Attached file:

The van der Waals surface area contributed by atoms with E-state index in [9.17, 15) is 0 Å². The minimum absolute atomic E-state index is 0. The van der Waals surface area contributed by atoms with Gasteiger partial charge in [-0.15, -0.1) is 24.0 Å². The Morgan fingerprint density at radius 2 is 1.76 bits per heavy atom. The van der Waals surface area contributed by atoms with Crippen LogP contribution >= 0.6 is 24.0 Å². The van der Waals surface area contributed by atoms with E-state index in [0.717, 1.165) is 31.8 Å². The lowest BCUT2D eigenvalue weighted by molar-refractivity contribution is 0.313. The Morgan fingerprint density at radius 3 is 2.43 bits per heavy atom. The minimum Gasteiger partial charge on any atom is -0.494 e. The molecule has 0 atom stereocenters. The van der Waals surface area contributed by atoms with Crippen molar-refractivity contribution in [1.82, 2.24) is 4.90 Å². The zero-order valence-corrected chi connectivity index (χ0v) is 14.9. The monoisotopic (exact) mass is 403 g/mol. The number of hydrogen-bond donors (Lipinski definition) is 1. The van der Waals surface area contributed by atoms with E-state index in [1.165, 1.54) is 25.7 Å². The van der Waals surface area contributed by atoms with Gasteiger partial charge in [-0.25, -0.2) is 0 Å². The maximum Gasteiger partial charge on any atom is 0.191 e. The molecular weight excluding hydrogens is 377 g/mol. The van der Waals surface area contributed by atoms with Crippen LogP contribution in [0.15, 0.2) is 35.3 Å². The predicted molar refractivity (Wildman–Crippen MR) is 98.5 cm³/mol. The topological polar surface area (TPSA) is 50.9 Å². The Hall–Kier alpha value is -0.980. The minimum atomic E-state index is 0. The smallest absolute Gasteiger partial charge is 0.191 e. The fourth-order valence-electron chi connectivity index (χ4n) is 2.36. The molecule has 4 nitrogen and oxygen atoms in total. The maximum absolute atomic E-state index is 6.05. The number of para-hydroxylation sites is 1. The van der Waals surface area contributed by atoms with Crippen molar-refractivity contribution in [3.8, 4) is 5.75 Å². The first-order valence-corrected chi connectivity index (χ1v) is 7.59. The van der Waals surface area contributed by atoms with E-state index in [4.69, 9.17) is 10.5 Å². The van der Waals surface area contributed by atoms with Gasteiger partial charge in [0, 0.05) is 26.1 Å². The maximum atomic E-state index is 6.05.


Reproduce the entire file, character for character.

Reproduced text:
The van der Waals surface area contributed by atoms with E-state index in [9.17, 15) is 0 Å². The minimum absolute atomic E-state index is 0. The van der Waals surface area contributed by atoms with Gasteiger partial charge in [-0.15, -0.1) is 24.0 Å². The Morgan fingerprint density at radius 2 is 1.76 bits per heavy atom. The van der Waals surface area contributed by atoms with Crippen LogP contribution >= 0.6 is 24.0 Å². The van der Waals surface area contributed by atoms with E-state index in [0.717, 1.165) is 31.8 Å². The lowest BCUT2D eigenvalue weighted by molar-refractivity contribution is 0.313. The Morgan fingerprint density at radius 3 is 2.43 bits per heavy atom. The minimum Gasteiger partial charge on any atom is -0.494 e. The molecule has 0 atom stereocenters. The van der Waals surface area contributed by atoms with Crippen molar-refractivity contribution in [1.82, 2.24) is 4.90 Å². The zero-order valence-corrected chi connectivity index (χ0v) is 14.9. The monoisotopic (exact) mass is 403 g/mol. The number of hydrogen-bond donors (Lipinski definition) is 1. The van der Waals surface area contributed by atoms with E-state index in [1.165, 1.54) is 25.7 Å². The van der Waals surface area contributed by atoms with Gasteiger partial charge in [-0.25, -0.2) is 0 Å². The maximum Gasteiger partial charge on any atom is 0.191 e. The molecular weight excluding hydrogens is 377 g/mol. The van der Waals surface area contributed by atoms with Crippen LogP contribution in [0.15, 0.2) is 35.3 Å². The predicted molar refractivity (Wildman–Crippen MR) is 98.5 cm³/mol. The topological polar surface area (TPSA) is 50.9 Å². The Hall–Kier alpha value is -0.980. The minimum atomic E-state index is 0. The smallest absolute Gasteiger partial charge is 0.191 e. The fourth-order valence-electron chi connectivity index (χ4n) is 2.36. The molecule has 4 nitrogen and oxygen atoms in total. The maximum absolute atomic E-state index is 6.05. The number of para-hydroxylation sites is 1. The van der Waals surface area contributed by atoms with Crippen molar-refractivity contribution in [3.8, 4) is 5.75 Å². The first-order valence-corrected chi connectivity index (χ1v) is 7.59. The van der Waals surface area contributed by atoms with E-state index in [4.69, 9.17) is 10.5 Å². The van der Waals surface area contributed by atoms with Gasteiger partial charge in [0, 0.05) is 26.1 Å². The maximum atomic E-state index is 6.05.